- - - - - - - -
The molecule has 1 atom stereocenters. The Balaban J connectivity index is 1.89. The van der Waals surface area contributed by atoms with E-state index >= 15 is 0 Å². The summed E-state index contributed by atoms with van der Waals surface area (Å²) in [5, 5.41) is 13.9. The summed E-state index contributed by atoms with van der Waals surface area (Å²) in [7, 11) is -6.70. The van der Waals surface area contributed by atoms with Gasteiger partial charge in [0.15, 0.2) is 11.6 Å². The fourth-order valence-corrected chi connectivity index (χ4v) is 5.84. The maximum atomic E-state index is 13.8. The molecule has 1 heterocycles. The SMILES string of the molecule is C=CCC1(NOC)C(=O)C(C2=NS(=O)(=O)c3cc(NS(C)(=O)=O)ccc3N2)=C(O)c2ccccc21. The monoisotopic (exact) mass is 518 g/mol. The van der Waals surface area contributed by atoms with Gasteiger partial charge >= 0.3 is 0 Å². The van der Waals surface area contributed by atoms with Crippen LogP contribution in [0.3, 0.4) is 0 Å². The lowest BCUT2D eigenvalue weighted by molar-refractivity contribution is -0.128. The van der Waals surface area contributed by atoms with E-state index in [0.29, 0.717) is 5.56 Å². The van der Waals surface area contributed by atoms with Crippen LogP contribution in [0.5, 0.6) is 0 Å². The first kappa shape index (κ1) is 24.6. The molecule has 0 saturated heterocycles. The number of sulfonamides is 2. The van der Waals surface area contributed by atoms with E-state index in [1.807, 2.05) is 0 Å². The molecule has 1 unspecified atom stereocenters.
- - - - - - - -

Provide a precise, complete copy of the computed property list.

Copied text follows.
The molecule has 1 atom stereocenters. The Balaban J connectivity index is 1.89. The van der Waals surface area contributed by atoms with E-state index >= 15 is 0 Å². The summed E-state index contributed by atoms with van der Waals surface area (Å²) in [5, 5.41) is 13.9. The summed E-state index contributed by atoms with van der Waals surface area (Å²) in [7, 11) is -6.70. The van der Waals surface area contributed by atoms with Gasteiger partial charge in [0.15, 0.2) is 11.6 Å². The fourth-order valence-corrected chi connectivity index (χ4v) is 5.84. The maximum atomic E-state index is 13.8. The molecule has 1 heterocycles. The SMILES string of the molecule is C=CCC1(NOC)C(=O)C(C2=NS(=O)(=O)c3cc(NS(C)(=O)=O)ccc3N2)=C(O)c2ccccc21. The monoisotopic (exact) mass is 518 g/mol. The van der Waals surface area contributed by atoms with Gasteiger partial charge >= 0.3 is 0 Å². The van der Waals surface area contributed by atoms with Crippen LogP contribution in [0.3, 0.4) is 0 Å². The lowest BCUT2D eigenvalue weighted by molar-refractivity contribution is -0.128. The van der Waals surface area contributed by atoms with E-state index in [0.29, 0.717) is 5.56 Å². The van der Waals surface area contributed by atoms with Crippen LogP contribution in [0.5, 0.6) is 0 Å². The first kappa shape index (κ1) is 24.6. The molecule has 0 saturated heterocycles. The number of sulfonamides is 2. The van der Waals surface area contributed by atoms with E-state index in [1.807, 2.05) is 0 Å². The molecule has 1 unspecified atom stereocenters.